# biconditional

## 1 Biconditional

A *biconditional ^{}* is a truth function that is true only in the case that both parameters are true or both are false.

Symbolically, the biconditional is written as

$$a\iff b$$ |

or

$$a\leftrightarrow b$$ |

with the latter being rare outside of formal logic. The truth table^{} for the biconditional is

a | b | $a\iff b$ |
---|---|---|

F | F | T |

F | T | F |

T | F | F |

T | T | T |

The biconditional function is often written as “iff,” meaning “if and only if.”

It gets its name from the fact that it is really two conditionals^{} in conjunction^{},

$$(a\to b)\wedge (b\to a)$$ |

This fact is important to recognize when writing a mathematical proof, as both conditionals must be proven independently.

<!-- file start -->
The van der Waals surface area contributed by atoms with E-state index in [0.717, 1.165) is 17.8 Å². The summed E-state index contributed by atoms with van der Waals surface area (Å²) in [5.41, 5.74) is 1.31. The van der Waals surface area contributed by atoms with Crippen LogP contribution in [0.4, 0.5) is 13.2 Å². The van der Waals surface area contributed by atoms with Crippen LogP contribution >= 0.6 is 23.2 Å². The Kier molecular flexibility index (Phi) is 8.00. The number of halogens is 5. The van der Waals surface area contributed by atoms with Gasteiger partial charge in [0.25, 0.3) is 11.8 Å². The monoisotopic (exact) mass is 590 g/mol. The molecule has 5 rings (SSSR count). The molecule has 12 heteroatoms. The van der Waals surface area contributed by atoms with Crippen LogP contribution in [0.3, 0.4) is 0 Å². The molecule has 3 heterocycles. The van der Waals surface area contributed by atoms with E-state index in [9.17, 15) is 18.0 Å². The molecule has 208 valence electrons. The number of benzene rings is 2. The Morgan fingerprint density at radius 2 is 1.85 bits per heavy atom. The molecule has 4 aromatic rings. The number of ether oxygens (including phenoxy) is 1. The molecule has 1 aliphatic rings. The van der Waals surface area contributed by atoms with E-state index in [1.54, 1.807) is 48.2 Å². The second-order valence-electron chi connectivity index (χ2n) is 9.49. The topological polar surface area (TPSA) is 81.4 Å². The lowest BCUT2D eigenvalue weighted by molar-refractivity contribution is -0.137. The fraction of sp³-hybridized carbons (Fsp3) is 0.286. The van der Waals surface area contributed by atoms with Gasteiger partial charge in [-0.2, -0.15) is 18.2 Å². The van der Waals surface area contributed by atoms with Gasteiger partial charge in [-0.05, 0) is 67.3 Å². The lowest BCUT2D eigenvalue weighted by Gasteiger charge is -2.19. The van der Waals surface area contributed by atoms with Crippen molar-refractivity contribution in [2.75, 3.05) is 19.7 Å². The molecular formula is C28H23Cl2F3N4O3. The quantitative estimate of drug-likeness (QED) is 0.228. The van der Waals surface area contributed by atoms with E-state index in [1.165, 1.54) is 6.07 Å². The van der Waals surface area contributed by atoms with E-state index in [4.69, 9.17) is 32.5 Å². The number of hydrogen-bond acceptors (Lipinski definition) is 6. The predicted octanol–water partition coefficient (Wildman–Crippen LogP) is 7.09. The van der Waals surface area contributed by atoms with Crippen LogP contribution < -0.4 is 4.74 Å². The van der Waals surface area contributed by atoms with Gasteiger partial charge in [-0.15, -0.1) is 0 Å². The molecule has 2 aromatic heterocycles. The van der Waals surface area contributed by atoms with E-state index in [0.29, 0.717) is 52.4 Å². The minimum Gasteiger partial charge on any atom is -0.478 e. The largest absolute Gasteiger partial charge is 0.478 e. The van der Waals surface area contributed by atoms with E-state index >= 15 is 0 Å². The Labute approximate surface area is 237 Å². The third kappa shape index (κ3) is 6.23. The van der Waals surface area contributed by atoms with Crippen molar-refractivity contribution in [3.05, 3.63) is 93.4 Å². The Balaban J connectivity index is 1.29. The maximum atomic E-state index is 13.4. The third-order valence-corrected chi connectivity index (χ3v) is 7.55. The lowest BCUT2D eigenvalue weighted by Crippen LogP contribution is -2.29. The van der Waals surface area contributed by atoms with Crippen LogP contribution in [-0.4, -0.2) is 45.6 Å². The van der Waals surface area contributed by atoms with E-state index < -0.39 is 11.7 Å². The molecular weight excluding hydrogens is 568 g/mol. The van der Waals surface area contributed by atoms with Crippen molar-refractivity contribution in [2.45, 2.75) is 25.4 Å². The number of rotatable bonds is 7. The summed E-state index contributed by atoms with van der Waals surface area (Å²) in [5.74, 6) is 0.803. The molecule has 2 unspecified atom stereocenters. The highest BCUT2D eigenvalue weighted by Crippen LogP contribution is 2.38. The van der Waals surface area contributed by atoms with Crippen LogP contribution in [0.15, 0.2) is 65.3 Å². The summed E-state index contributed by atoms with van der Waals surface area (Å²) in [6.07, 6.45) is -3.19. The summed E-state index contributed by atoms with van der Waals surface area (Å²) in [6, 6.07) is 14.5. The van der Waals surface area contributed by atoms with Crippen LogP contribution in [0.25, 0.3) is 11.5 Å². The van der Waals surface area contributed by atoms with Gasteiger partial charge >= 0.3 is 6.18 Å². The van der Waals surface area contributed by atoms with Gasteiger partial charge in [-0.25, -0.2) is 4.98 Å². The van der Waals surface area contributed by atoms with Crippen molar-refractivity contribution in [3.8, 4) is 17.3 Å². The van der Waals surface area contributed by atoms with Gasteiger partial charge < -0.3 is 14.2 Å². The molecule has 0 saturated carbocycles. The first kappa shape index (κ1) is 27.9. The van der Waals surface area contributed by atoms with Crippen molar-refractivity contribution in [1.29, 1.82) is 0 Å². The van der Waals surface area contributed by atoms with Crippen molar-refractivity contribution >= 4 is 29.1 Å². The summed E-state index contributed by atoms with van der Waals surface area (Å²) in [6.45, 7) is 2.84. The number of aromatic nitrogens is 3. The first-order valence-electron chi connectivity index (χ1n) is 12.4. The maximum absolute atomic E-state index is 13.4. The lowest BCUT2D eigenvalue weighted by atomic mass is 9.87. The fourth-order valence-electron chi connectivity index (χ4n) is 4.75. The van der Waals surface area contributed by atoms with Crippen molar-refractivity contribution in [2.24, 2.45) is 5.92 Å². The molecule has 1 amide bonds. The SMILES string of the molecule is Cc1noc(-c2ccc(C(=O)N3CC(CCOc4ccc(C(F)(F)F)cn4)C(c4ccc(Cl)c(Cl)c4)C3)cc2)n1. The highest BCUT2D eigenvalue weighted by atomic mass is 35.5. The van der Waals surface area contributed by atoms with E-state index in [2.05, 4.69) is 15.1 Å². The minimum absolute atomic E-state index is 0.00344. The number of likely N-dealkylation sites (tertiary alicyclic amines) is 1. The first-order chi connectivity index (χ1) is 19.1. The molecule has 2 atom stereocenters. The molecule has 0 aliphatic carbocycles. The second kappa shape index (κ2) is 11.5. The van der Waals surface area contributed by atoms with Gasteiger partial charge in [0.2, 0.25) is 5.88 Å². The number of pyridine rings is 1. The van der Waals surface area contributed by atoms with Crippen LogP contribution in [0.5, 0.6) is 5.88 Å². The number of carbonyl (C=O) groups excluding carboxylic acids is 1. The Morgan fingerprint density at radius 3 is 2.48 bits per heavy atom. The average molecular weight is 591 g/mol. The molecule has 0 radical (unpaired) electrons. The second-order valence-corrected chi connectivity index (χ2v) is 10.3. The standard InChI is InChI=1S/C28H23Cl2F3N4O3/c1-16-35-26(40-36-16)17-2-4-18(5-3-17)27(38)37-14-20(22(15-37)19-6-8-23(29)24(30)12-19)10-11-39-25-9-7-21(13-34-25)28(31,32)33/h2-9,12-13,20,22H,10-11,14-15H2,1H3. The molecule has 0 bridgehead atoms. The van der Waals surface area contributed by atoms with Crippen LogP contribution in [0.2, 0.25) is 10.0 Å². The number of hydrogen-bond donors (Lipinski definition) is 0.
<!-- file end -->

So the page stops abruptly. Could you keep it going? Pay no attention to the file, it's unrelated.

## 2 Colloquial Usage

The only unambiguous way of stating a biconditional in plain English is of the form “$b$ if $a$ and $a$ if $b$.” Slightly more formal, one would say “$b$ implies $a$ and $a$ implies $b$.” The plain English “if” may sometimes be used as a biconditional. One must weigh context heavily.

For example, “I’ll buy you an ice cream if you pass the exam” is meant as a biconditional, since the speaker doesn’t intend a valid outcome to be buying the ice cream whether or not you pass the exam (as in a conditional). However, “it is cloudy if it is raining” is *not* meant as a biconditional, since it can obviously be cloudy while not raining.

Title | biconditional |
---|---|

Canonical name | Biconditional |

Date of creation | 2013-03-22 11:53:06 |

Last modified on | 2013-03-22 11:53:06 |

Owner | Mathprof (13753) |

Last modified by | Mathprof (13753) |

Numerical id | 17 |

Author | Mathprof (13753) |

Entry type | Definition |

Classification | msc 03-00 |

Synonym | iff |

Related topic | PropositionalLogic |

Related topic | Equivalent3 |